Is this still true

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Jul 24, 2002
The Sandhills of NewYorkistan
This is from an '88 Chilton's Manual for a Honda Civic: "If synthetic oil is used, it should still be replaced at regular intervals as stated in the maintenance schedule. While the oil itself will last much longer than regular oil, pollutants such as soot, water and unburned fuel still accumulate within the oil. These are the damaging elements within a engine and must be drained regularly to prevent damage"
Somewhat ture. Remember in 1988 Syns were still new to most machanics, and oil filters were and are still made of mostly paper. Now with a good filter(Mobil, Amsoil etc). then you can extend you drain interval. Also in 1988, Car complanies were still recommending 3000 mile oil changes as today it's 7500 miles. All oils dino and syns have improved since. So it's relative to the time of printing of the manual.
This is exactly why I don't feel comfortable with extended oil drains. Chemicals will build up in the oil; and chemicals such as fuel and water will pass right through the best oil filters, right along with the oil. Of course I know it depends on the type of driving your vehicle is submitted to; me short trips (10< miles) and a lot of stop/go driving, thus these pollutants are never completely burnt off.
A lot of that has to do with the type of driving you do. After an all day drive on the interstate in the summer, I doubt their is much water or fuel left in the oil, even any ethylene glycol may be gone. The filter should stop the biggest chunks of anything solid. I am sticking with 3K dino, because I am heavy into short trips. Synthetics and long drain intervals show some great UOA's here. Match the oil changes to the driving.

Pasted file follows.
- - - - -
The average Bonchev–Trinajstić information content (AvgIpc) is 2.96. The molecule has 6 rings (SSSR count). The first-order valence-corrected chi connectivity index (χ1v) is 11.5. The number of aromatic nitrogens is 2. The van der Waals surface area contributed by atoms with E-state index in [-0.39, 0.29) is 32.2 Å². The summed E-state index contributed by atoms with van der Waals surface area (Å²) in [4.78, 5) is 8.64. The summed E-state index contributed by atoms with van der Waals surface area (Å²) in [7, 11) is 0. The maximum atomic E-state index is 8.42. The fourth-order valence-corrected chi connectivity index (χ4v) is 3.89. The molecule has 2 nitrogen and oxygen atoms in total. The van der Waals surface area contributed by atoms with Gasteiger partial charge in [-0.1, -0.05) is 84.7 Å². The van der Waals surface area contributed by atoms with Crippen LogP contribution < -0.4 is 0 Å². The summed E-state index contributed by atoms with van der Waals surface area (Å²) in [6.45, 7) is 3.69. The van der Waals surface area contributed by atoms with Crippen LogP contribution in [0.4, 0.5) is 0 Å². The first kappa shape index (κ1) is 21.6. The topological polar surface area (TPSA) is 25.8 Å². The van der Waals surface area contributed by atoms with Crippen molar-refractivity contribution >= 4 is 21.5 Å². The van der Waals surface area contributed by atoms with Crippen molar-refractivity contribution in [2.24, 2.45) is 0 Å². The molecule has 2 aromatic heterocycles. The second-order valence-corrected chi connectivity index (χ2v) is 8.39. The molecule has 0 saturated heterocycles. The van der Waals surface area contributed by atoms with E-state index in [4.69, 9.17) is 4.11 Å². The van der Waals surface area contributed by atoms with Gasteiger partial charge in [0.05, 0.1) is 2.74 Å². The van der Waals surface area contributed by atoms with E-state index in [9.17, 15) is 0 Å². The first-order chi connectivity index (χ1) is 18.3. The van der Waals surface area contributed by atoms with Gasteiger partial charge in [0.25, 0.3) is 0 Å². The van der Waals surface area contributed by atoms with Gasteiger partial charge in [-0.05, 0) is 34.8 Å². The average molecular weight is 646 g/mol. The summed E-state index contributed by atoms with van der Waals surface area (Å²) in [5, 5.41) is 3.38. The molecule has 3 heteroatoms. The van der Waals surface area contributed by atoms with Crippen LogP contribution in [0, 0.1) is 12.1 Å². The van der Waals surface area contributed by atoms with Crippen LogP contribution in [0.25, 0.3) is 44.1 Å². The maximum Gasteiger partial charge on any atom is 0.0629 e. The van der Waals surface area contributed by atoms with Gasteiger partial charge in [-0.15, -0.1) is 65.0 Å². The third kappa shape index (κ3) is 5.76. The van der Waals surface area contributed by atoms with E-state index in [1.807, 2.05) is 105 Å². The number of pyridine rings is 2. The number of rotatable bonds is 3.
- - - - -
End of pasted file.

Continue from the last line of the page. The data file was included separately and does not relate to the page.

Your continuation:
Groucho, The primary reason why cheap petroleum oils have to be changed frequently is that they rapidly degrade from heat and oxidation. In addition, they are normally formulated using a low level of additives to save money. Often the quality of additives they use is also not that great. PAO/Ester synlubes are much more resistant to heat and oxidation and they are formulated with significantly more robust, 11-13 TBN, additive chemistries. They are able to neutralize acids much longer and are able to harmlessly suspend and disperse more contaminents. In a properly functioning engine, most of the water and fuel simply evaporate. Silicon is rarely a problem unless you drive on dirt roads. I've probably averaged 12,000-15,000 mile change intervals over the past 25 years and never had any lubrication related issues. Average drain intervals all across Europe are up to about 10,000-12,000 miles, with ACEA A3/B4 quality synthetics and synthetic blends. TS
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